Incandescent bulbs are really hot. I think thats where most of the energy is wasted as heat instead of light. I've also had a few bulbs burn out quick also. Must be the heat or cheap filaments.

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There was an academic on the radio in the UK last week (can't remember what university he was from) whose department has just developed a way of making high brightness domestic LED lights for a tenth of what they cost now. Should be on the market in 2-3 years.

advanced LEDs coming out soon under the titles of OLED (organic) :o

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Lightbulb associated thread here http://www.thaivisa.com/forum/Online-Forum...ml#entry2507318 :o

High failure rates of CFLs (compact Fluorescent Lamps) is often associated with poor power supply (low voltage, spikes etc.) and overheating of the electronic ballast from the use in unsuitable fixtures. If you're using a CFL make sure that the ballast has plenty of room for airflow.

Edited by Crossy
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Wait, so I don't understand a bunch of the terms you guys use... so what's the final conclusion? I read that incandescent is too hot and expensive, but fluorescent is hard on the eyes and buzzing/flickering.... did someone mention a happy medium that I didn't catch? some sort of 'natural spectrum' fluorescent or something?

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Lightbulb associated thread here http://www.thaivisa.com/forum/Online-Forum...ml#entry2507318 :o

High failure rates of CFLs (compact Fluorescent Lamps) is often associated with poor power supply (low voltage, spikes etc.) and overheating of the electronic ballast from the use in unsuitable fixtures. If you're using a CFL make sure that the ballast has plenty of room for airflow.

Most of the fixtures for the CFLs are recessed or enclosed. I rarely see any that are out in the open. You know homeowners, looks are much more important than practicality. As for low voltage and spikes. There's not much one can do unless make a big and tedious investement in making sure the wires gauges are big enough and install surge protection circuitry in every fixture. Then practicality looses to expense, so most homeowners won't do that.

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If you are looking for energy saving lamps either fluorescent tubes or the compact screw-in but don't like the harsh white light go for the "Warm White" not the "Daylight"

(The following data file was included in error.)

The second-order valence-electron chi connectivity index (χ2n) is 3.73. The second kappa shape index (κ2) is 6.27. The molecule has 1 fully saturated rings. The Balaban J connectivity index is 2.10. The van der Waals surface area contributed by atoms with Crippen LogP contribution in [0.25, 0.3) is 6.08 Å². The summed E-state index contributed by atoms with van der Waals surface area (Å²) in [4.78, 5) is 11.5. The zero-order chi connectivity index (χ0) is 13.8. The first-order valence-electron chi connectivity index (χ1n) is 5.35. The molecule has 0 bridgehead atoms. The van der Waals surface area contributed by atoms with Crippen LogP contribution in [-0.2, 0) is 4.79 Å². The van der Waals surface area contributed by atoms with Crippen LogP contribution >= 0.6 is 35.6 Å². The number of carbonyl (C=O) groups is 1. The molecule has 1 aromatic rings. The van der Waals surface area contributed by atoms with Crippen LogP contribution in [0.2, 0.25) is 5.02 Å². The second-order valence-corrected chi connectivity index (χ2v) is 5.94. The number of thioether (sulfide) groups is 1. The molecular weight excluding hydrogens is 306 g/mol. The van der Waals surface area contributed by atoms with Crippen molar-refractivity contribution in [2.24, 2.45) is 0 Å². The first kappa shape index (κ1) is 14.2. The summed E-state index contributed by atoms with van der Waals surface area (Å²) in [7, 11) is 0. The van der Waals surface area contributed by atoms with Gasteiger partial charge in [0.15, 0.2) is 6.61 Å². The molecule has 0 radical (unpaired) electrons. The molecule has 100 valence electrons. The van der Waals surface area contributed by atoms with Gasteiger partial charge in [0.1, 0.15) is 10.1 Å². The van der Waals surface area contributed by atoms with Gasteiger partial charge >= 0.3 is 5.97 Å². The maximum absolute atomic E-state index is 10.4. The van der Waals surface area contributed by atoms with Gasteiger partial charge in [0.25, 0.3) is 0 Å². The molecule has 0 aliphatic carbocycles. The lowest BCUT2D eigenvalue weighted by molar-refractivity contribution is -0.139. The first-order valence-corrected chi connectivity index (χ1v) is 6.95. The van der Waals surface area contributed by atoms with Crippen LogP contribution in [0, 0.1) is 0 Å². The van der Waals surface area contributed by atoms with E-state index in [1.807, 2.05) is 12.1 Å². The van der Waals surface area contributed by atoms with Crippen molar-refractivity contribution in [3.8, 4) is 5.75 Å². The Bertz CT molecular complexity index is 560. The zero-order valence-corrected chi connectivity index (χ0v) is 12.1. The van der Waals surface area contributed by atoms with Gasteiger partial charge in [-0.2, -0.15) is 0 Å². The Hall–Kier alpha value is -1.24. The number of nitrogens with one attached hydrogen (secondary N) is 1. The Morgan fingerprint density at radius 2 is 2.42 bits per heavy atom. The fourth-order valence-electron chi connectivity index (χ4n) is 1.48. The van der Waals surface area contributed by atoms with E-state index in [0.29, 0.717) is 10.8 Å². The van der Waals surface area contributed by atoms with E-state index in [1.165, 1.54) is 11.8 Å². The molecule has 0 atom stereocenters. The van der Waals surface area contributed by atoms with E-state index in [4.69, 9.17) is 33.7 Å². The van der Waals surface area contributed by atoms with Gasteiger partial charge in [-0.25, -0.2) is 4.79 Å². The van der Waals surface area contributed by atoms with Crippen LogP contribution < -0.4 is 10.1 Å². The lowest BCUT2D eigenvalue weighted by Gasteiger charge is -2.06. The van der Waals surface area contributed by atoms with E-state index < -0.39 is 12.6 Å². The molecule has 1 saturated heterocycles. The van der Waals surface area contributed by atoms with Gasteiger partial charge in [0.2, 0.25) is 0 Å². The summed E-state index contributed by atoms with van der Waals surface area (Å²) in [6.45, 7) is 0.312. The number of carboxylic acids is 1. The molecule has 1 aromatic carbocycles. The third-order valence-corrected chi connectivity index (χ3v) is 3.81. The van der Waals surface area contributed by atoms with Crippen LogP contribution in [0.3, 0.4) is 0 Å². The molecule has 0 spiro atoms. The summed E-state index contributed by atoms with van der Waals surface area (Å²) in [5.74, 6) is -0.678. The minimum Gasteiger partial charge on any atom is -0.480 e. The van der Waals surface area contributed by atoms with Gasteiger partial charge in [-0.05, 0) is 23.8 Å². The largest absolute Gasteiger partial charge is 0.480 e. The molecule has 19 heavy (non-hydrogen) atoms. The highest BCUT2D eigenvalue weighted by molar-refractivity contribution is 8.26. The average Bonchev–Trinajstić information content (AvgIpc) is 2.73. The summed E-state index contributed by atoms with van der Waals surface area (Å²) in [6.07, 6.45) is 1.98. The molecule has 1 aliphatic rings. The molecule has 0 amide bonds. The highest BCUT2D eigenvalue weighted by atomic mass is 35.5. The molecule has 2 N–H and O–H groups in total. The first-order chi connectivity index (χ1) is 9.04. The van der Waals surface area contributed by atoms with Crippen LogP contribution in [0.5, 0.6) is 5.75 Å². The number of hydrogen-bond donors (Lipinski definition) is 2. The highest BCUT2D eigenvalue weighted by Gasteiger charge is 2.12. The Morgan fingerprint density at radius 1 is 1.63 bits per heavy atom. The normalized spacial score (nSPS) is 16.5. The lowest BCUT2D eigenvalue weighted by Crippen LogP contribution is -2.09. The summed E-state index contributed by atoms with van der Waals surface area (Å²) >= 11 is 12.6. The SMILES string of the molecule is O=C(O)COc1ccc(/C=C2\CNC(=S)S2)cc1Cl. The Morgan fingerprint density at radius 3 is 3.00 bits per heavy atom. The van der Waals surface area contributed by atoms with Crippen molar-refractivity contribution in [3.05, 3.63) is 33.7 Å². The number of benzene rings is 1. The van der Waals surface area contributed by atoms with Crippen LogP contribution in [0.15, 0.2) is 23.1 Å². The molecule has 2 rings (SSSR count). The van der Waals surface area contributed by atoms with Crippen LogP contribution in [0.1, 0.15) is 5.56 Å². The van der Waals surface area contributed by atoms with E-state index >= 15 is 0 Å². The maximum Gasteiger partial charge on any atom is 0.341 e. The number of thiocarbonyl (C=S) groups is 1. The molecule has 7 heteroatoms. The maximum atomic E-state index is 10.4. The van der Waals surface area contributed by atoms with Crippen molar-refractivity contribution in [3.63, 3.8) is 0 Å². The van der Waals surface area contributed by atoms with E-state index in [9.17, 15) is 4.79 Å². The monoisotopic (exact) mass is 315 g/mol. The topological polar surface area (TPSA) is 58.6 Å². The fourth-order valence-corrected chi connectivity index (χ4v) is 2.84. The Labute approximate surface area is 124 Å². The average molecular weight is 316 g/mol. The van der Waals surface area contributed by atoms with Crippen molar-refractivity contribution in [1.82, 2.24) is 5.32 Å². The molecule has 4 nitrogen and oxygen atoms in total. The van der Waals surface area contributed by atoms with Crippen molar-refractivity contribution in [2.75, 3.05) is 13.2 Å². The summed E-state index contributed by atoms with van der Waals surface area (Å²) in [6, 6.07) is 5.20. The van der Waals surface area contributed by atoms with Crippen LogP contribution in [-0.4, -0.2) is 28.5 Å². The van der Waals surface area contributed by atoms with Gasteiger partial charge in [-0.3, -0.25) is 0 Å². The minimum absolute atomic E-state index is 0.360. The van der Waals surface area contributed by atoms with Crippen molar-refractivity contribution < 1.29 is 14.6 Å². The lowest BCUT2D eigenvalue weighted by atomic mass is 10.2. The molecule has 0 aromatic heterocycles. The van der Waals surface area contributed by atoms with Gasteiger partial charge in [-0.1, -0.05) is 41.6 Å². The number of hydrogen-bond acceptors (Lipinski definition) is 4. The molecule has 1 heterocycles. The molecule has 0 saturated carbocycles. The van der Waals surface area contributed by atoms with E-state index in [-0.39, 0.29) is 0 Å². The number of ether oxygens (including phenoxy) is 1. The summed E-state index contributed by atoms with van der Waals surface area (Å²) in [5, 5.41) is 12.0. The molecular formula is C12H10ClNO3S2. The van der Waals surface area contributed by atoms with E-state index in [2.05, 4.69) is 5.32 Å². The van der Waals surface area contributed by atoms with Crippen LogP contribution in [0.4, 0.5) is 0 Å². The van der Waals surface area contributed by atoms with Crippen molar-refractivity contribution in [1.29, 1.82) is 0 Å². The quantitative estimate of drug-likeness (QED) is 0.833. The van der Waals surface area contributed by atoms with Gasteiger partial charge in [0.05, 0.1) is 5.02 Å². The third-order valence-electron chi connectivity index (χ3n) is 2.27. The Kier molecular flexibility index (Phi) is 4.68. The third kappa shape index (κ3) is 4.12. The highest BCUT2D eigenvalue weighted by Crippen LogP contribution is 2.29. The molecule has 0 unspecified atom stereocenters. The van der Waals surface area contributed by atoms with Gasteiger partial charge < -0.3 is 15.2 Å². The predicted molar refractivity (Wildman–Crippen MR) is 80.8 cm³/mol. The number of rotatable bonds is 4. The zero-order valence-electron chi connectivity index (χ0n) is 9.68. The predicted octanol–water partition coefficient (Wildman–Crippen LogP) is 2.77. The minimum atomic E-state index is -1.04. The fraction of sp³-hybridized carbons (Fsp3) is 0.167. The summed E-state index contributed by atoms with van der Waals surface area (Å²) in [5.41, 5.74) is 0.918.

I read or heard somewhere that the CFL lamps should me mounted upright with the screw end at the bottom so the electronics don't get too hot from the lamp itself.

:o

Edited by Daffy D
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I read or heard somewhere that the CFL lamps should me mounted upright with the screw end at the bottom so the electronics don't get too hot from the lamp itself.

Yup, many are rated only to burn cap down or horizontal, putting them cap up can seriously shorten the life :o

Check on the box if you want to put one cap up. Watch for enclosed fixtures that don't allow air movement, CFLs get nowhere near as hot as a tungsten lamp but the electronics is very sensitive to cooking.

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There was an academic on the radio in the UK last week (can't remember what university he was from) whose department has just developed a way of making high brightness domestic LED lights for a tenth of what they cost now. Should be on the market in 2-3 years.

advanced LEDs coming out soon under the titles of OLED (organic) :o

No, they aren't OLEDS - they're high brightness domestic LED lights the same as you can buy now but they'll be much cheaper in the same way that CFLs are a lot cheaper than they used to be.

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My in laws house has 10 to 12 of the 4 foot long fixtures with a transformer.

Would it save much on the power bill if I was to change them over to the CFL's??

Not really, the difference in consumption between CFLs and regular fluorescent tubes is much less than between tungsten and CFL.

You will certainly save something if you replace all those inductive ballasts (transformer thingies) with electronic units (still using the same tubes, which will last longer) but payback is likely to be in the years (depends upon how long the lights are on each night).

Edited by Crossy
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  • 2 weeks later...
My in laws house has 10 to 12 of the 4 foot long fixtures with a transformer.

Would it save much on the power bill if I was to change them over to the CFL's??